The Australia Council also has a downloadable guide to Protocols for Using First Nations Cultural and Intellectual Property in the Arts – a guide to best practice for anyone working with First Nations artists or within the First Nations arts and cultural sector that examines key legal, ethical and moral considerations for the use of First Nations cultural material in the arts.
If you’re looking to engage First Nations crew and/or service providers on your project, you can search for them in the SAFC’s Crew & Services Directory.
For further assistance in finding and engaging South Australian First Nations practitioners, contact SAFC First Nations Industry Development Executive Nara Wilson on 08 8394 2020 or email firstname.lastname@example.org
What requirements are there for working with children?
People working or volunteering with children in South Australia must, by law, have a Working with Children Check. A Working with Children Check is an assessment of whether a person poses an unacceptable risk to children. As part of the process, the Department of Human Services Screening Unit will look at criminal history, child protection information and other information.
Where else can I apply for funding and get support?
A range of organisations exists in South Australia to provide support for the local creative sector:
Mercury CX provides support for entry level screen practitioners in South Australia, including funding programs, workshops, hot desking facilities, edit suite and equipment hire, networking events, screening programs, production funding initiatives, insurances, and high level industry labs. Tailored professional development programs are offered for emerging practitioners as well as opportunities for those seeking to advance their skills and build industry networks.
The Research, Commercialisation and Startup Fund (RCSF) supports researchers, entrepreneurs and businesses to accelerate their progress with funding from the South Australian Government, administered via the Department for Innovation and Skills.
The Helpmann Academy provides professional development opportunities including grants and awards, fellowships, mentorships, masterclasses and seminars, advisory services and international artist residencies, all tailored specifically for South Australia’s higher education students, graduates and emerging artists.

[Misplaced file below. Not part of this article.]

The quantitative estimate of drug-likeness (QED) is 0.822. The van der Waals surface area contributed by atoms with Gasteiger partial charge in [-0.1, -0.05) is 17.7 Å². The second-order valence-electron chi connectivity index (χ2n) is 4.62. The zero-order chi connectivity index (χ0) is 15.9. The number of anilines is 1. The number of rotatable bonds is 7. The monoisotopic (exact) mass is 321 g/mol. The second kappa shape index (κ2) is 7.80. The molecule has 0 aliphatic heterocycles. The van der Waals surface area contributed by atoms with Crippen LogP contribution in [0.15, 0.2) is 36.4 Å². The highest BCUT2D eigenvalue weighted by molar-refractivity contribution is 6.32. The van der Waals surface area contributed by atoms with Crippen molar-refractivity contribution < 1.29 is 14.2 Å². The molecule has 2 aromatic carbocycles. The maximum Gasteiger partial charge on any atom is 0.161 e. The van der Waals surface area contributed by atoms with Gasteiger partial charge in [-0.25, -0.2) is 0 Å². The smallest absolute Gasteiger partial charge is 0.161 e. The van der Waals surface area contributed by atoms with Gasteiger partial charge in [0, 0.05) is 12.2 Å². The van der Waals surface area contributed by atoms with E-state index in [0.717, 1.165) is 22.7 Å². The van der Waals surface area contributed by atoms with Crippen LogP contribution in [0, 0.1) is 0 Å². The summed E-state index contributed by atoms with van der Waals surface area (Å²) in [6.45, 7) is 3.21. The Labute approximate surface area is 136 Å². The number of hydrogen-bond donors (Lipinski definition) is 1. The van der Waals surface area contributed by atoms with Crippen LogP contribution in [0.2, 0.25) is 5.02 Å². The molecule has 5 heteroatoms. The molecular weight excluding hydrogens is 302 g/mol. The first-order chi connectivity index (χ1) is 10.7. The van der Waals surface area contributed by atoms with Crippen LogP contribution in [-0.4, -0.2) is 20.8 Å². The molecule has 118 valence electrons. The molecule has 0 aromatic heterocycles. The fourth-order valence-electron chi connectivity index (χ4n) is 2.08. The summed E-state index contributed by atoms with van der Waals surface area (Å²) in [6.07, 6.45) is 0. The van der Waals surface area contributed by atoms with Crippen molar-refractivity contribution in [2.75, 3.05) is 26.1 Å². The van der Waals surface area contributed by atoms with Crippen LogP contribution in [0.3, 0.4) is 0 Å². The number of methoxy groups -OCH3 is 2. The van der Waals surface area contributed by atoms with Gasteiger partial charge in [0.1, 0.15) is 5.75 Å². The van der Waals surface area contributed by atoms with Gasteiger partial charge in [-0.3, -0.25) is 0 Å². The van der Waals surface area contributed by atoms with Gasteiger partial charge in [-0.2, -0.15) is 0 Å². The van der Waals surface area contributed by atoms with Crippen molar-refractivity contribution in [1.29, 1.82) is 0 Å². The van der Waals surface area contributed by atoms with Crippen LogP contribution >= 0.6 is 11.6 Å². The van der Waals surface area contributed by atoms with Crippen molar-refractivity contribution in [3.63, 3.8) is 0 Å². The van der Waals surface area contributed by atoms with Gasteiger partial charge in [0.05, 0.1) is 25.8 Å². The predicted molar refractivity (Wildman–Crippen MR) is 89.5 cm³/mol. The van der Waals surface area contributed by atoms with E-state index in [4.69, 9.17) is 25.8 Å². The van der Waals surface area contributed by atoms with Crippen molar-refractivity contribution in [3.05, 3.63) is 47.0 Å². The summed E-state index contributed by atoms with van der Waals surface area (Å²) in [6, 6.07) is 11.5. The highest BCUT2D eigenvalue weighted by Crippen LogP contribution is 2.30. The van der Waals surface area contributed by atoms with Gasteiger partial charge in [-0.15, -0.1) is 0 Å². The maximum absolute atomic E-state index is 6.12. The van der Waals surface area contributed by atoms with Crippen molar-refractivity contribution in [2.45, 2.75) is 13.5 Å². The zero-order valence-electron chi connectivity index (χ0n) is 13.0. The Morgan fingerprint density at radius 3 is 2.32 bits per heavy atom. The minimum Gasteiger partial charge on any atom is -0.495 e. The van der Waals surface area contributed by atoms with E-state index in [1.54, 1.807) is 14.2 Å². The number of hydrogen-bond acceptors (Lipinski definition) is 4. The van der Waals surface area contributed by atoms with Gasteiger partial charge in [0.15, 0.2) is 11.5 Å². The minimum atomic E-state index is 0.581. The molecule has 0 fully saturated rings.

Carclew provides young people aged 26 and under support to try different art forms, and supports emerging artists to develop their craft and advocates for youth arts practice.
Country Arts SA provides a range of services and programs to ensure regional South Australians have access to arts and cultural development opportunities.
National & Interstate
Screen Australia is the national Federal Government direct funding body for the Australian screen production industry. There are also a number of other national and state agencies that also support the Australian screen industry.
Other organisations that provide support for the screen sector in Australia include:
Documentary Australia Foundation (DAF) is an independent not-for-profit organisation supporting documentary filmmakers through fiscal sponsorship, access to online resources and in-person training.
Australian International Documentary Conference (AIDC) is a not-for-profit organisation supporting documentary, factual and unscripted storytelling in all screen and digital forms. The annual conference in Melbourne serves as both a marketplace to showcase the work of Australian and international producers, and a forum to discuss content, craft, technology and future directions.
The Natalie Miller Fellowship (NMF) supports the professional leadership of aspirational women in all sectors of the Australian screen industry, developing further skills, knowledge and connections through fellowships and programs. Annually, the NMF awards the Natalie Miller Fellowship—a cash grant of up to $20,000—to a recipient to pursue leadership development opportunities focused on building and enhancing their leadership capabilities and creating positive outcomes for the industry as a whole. The NMF also provides access to practical and inspirational leadership-focused learning and industry networking through its Brilliant Careers Leadership Forum, held biennially.
The Myer Foundation and Sidney Myer Fund make grants across Australia in various sectors, including creative fellowships for individual artists, arts managers and thought leaders in the arts and humanities.
The Interactive Games and Entertainment Association (IGEA) keeps a regularly updated list of state and federal Government incentives and support packages for Australian game developers – you can access it here.
The SAFC has compiled a list of all available State and Federal Government COVID-19 support programs and initiatives relevant to the SA screen sector into one downloadable document. This PDF will be kept updated as more COVID-19 support measures are announced.
How can I become an extra or get a role in a film?
The SAFC is not involved in the hiring of talent or extras for productions (for further information, see the What the SAFC Doesn’t Do section above).
Sometimes SAFC supported productions may issue a call-out for SA screen professionals, including extras, to work on the production. You can see a list of any current opportunities on our Work in the Screen Industry page.
If you’re an actor, model or performer looking to become an extra or get cast in a production, we recommend contacting Adelaide Studios based casting agents Heesom Casting and RMT Management. You can read more about each business on our Adelaide Studios Screen Creatives Hub page.
You can also try contacting:
How can I get into the Screen Industry?
Just starting out? Check out our Getting Involved in the Screen Industry page for some helpful resources and general information about entering the film and television industry.
Main image: First Day (2019), photo by Ian Routledge, courtesy Epic Films